“There is nothing in what Morocco is doing politically, diplomatically or militarily to assert its sovereignty over the territory of Western Sahara that would target Algeria in any way,” the head of the country’s executive told Asharq News in response to his Algerian counterpart who considered that the Rabat-Tel-Aviv agreement was a danger.
In an interview on Saturday 19 December on the Asharq News channel, the Moroccan head of government, Saad Eddine El Othmani, replied to his Algerian counterpart, Abdelaziz Djerad, who considered in a statement to the press that the agreement to normalize relations between the Cherifian kingdom and Israel constituted a definite “danger” to Algerian national security.
“There is nothing in what Morocco is doing politically, diplomatically or militarily to assert its sovereignty over the territory of Western Sahara that would target Algeria in any way,” El Othmani said, stressing that the agreement reached with Israel “was not at all oriented against our Algerian brothers”.
What about the Algerian point of view?
On the geostrategic and security level, Algeria is anxious about its national security. Since Libya’s destruction in 2011 following the intervention of NATO under French instigation, the entire Algerian border strip has further ignited.
Indeed, its borders with Tunisia, Libya, Mali, and Niger have become highly dangerous areas due to the growing presence of Islamist terrorists, especially those who have recently arrived from the combat zones in Syria and Iraq. Turkey’s role, a member of NATO and ally of Israel, and “Zionist NGOs” in the transport of these fighters has been pointed out several times by Algerian security officials.
In this context, the agreement signed between Morocco and Israel under the auspices of the United States, in return for Donald Trump’s recognition of the sovereignty of the Cherifian kingdom over Western Sahara territory, was frowned upon by the Algerian authorities for several reasons.
The first is that it intervened almost a month after the Moroccan military intervention at the El Guerguerat border crossing, in the demilitarized buffer zone in the far south of Western Sahara. An intervention that led the Polisario Front to announce its withdrawal from the ceasefire agreement signed with the UN and Morocco in 1991, thus opening the door to a probable military conflagration in this region.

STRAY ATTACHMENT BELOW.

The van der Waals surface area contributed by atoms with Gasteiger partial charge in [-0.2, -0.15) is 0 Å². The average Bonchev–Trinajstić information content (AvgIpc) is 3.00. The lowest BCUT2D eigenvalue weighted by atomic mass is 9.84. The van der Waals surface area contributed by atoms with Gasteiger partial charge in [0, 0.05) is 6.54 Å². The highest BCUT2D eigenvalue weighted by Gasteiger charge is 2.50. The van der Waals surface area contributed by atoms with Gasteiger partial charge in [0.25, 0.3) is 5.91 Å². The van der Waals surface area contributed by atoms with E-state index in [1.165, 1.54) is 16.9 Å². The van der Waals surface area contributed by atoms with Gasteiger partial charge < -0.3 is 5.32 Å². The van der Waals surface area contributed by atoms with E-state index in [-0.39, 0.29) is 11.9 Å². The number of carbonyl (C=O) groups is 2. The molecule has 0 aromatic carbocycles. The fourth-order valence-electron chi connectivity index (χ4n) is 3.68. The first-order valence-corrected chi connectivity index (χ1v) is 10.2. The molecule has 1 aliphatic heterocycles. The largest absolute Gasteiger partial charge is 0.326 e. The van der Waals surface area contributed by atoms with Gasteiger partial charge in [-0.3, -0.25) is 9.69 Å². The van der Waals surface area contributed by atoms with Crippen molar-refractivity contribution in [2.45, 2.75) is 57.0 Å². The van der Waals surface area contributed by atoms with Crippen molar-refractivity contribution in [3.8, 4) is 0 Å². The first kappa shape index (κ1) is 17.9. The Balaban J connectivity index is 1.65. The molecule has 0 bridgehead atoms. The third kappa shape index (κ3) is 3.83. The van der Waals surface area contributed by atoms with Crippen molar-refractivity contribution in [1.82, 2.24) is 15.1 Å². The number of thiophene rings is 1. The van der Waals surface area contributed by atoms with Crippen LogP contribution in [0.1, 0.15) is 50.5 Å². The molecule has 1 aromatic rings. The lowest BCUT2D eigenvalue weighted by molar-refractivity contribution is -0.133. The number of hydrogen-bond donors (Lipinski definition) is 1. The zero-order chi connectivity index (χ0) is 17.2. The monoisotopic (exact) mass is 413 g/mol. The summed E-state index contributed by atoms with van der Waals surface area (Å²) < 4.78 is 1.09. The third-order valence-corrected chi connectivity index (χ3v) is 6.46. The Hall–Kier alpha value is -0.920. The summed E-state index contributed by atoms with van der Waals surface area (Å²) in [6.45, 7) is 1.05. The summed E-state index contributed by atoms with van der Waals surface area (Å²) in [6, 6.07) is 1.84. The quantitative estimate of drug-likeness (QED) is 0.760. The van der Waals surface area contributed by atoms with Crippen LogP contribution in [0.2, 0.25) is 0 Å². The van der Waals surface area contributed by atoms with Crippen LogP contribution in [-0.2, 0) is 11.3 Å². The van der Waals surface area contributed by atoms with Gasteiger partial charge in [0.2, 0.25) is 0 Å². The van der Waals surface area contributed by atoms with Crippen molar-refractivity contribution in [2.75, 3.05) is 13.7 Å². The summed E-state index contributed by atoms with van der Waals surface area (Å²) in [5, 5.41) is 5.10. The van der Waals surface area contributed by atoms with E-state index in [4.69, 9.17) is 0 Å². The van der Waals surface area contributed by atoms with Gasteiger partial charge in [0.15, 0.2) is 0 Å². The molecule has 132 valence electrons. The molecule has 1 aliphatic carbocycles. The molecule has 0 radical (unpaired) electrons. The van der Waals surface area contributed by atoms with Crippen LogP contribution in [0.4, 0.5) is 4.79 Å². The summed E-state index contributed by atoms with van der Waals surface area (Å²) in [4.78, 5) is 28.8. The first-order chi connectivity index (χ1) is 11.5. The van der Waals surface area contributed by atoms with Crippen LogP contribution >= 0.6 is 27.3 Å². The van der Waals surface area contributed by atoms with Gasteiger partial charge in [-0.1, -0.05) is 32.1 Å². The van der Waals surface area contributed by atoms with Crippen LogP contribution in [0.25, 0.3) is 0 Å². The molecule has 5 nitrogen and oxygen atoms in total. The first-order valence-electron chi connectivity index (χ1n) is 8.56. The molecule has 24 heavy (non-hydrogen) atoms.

Morocco tries to reassure
Thus, the arrival of Israel in Morocco after having reestablished its relations, with American support, with Chad, Sudan, and probably again with Mali, Mauritania, and Niger, is perceived as a danger by the United States. Algeria, which sees itself completely surrounded by an arc of fire, could have serious consequences on its national security.
“It is the armed combat which will determine the Saharawi cause”, retorts the Polisario Front to Trump – exclusive. Indeed, during a press statement, Abdelaziz Djerad affirmed that “Algeria is targeted”.
“When we tell citizens that there are operations abroad aimed at the stability of the country, here is the proof, when we see that dangers and wars surround us,” he added, stressing that “There is a will to bring the Israeli and Zionist entity back to our borders.” This issue of normalizing relations with Israel is taken very seriously by Algerians because it also includes, in addition to economic cooperation, collaboration in security, intelligence, and military technology.
While assuring that the Cherifian kingdom “will never harm its neighbors”, Saad Eddine El Othmani recalled that “king Mohamed VI has, on many occasions, launched appeals to the address of our Algerian brothers to settle all problems by submitting them to discussions in order to find solutions in a fraternal framework”.
Algeria refuses to normalize its relations with Israel as long as the Palestinian people’s rights to freedom, independence, and the building of a viable state with East Jerusalem as its capital are not respected. It also supports a referendum on self-determination for the Saharawi people in accordance with UN Security Council resolutions.
For its part, Morocco has indicated that it maintains the same principled positions of support for the Palestinian cause in accordance with the initiative of the League of Arab States in 2002, stressing that the agreement with Israel in no way calls into question this commitment.